A previously unknown scrap of ancient papyrus written in ancient Coptic is pictured in this undated handout photo. The fourth-century text provides the first known piece of evidence that some early followers of Jesus proposed that he was married. CNS ph oto/Karen L. King, courtesy Harvard University

Easter ‘news’ follows a predictable pattern

  • April 23, 2014

Earlier this month, the international wire services carried a story involving a fragment of papyrus written in Coptic that suggested Jesus may have referred to “my wife” in speaking to a group of followers.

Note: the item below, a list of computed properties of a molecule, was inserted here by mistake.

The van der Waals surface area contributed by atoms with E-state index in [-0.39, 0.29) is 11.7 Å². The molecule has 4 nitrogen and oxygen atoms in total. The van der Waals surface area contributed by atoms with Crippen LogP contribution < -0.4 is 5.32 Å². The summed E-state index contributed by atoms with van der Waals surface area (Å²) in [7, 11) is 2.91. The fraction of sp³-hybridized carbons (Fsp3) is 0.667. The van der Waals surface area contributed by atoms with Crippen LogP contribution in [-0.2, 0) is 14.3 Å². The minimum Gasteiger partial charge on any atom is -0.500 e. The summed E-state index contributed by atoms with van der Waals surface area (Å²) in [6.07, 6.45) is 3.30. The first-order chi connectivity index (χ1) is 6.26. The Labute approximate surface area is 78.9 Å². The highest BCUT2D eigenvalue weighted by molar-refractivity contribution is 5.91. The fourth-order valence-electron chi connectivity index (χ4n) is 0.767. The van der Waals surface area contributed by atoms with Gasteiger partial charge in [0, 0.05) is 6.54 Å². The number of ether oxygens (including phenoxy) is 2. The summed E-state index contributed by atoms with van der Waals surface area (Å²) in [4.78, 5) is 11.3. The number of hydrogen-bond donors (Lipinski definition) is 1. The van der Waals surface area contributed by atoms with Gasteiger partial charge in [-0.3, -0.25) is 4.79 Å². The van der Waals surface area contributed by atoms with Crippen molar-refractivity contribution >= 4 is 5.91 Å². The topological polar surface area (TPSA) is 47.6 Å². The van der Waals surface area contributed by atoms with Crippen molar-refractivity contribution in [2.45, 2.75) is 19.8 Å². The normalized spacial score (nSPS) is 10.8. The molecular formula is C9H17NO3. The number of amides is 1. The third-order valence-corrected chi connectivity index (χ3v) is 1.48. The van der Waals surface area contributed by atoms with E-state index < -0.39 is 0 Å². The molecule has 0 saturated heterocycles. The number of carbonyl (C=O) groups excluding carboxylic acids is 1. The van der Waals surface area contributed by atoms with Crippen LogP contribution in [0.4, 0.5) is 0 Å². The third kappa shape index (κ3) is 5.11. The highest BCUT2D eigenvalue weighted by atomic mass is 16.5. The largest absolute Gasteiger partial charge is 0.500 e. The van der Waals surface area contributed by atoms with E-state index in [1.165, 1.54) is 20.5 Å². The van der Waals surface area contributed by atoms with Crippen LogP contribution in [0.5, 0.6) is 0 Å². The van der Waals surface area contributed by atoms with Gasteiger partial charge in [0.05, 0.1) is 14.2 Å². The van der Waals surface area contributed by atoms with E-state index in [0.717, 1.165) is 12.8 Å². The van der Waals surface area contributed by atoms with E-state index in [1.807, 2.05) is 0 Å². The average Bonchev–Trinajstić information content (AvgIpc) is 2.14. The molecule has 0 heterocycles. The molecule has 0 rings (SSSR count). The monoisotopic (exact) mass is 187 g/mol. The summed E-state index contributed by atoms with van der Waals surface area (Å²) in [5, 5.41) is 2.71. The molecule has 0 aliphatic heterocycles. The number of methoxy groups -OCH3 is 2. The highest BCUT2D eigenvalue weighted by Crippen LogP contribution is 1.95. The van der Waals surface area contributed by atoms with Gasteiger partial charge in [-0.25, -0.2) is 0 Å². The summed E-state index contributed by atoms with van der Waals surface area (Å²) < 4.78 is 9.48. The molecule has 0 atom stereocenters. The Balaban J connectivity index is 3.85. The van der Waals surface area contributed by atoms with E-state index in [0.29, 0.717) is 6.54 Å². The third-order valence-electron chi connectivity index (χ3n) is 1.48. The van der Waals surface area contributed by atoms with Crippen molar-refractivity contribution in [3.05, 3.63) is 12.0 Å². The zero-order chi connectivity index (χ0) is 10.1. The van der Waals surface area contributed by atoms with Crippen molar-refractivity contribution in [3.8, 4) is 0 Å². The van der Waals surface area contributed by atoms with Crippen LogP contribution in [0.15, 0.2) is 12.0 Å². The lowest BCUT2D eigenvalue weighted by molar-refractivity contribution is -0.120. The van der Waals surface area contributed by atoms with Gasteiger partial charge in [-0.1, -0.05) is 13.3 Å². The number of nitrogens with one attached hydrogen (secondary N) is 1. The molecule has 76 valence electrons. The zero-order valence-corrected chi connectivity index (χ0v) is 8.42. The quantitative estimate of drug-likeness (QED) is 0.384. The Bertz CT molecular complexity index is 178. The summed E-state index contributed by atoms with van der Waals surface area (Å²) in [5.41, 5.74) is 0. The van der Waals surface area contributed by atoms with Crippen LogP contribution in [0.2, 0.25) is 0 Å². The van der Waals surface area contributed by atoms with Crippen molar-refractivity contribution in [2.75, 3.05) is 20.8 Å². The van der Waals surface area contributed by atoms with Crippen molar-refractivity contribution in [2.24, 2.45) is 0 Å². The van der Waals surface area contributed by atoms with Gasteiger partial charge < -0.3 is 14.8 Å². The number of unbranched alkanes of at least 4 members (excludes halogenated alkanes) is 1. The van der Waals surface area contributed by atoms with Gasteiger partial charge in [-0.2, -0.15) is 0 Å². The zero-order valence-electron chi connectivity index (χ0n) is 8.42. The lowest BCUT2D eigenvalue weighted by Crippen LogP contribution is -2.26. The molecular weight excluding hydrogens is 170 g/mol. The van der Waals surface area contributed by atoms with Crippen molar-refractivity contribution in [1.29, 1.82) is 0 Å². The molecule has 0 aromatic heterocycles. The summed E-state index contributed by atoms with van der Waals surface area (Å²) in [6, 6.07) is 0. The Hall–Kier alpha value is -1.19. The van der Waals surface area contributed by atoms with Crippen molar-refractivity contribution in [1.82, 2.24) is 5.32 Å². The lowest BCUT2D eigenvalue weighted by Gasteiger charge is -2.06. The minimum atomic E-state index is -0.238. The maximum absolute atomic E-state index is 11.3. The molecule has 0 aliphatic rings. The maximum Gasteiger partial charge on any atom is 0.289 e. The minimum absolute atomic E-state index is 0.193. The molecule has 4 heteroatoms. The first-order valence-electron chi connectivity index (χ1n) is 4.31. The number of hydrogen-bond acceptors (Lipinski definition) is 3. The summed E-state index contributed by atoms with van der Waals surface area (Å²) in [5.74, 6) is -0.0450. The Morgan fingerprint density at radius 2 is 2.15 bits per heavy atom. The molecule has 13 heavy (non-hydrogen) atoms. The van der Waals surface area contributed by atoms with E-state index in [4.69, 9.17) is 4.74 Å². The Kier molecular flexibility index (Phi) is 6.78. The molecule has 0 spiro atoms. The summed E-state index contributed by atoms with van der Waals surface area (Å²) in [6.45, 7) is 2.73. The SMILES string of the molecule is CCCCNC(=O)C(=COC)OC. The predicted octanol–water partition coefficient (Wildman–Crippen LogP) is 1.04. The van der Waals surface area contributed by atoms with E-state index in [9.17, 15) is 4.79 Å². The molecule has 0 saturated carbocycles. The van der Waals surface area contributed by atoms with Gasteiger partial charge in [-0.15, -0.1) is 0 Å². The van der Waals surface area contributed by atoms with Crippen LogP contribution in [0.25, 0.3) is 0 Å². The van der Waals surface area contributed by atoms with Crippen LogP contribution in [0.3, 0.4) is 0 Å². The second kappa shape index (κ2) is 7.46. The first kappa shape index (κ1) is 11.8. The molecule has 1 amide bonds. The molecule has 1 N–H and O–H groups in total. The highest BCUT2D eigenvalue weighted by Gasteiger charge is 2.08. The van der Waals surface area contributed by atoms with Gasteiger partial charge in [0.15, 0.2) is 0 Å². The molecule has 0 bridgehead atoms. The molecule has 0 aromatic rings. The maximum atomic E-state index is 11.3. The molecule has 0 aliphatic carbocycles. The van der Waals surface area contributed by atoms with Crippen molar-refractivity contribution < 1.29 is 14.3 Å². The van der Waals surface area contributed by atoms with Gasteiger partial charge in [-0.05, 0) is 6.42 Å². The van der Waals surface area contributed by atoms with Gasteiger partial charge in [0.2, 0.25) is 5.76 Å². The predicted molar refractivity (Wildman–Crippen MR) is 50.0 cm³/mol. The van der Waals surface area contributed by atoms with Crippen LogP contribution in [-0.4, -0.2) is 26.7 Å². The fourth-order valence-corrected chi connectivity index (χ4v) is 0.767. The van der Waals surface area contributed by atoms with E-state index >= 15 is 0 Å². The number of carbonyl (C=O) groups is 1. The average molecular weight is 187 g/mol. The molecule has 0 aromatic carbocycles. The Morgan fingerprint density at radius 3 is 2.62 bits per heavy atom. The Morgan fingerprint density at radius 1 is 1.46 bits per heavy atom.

I’ll leave it to scientists to debate the age of the ancient artifact and to theologians to comment on whether the marital status of Jesus is a core Christian teaching. What’s disconcerting, though, is that 99.9 per cent of Christians seem to believe these types of stories.

Karen L. King of Harvard’s Divinity School first presented the small piece of papyrus in 2012. It had an inscription that read: “Jesus said to them, ‘My wife….’ ” King was ecstatic, as were many in the media. But not everyone was so giddy. Some scholars say the text probably refers not to a wife as a spouse, but to the Church as being the “bride of Christ.” Others, like those at the Vatican, say simply it is a fake.

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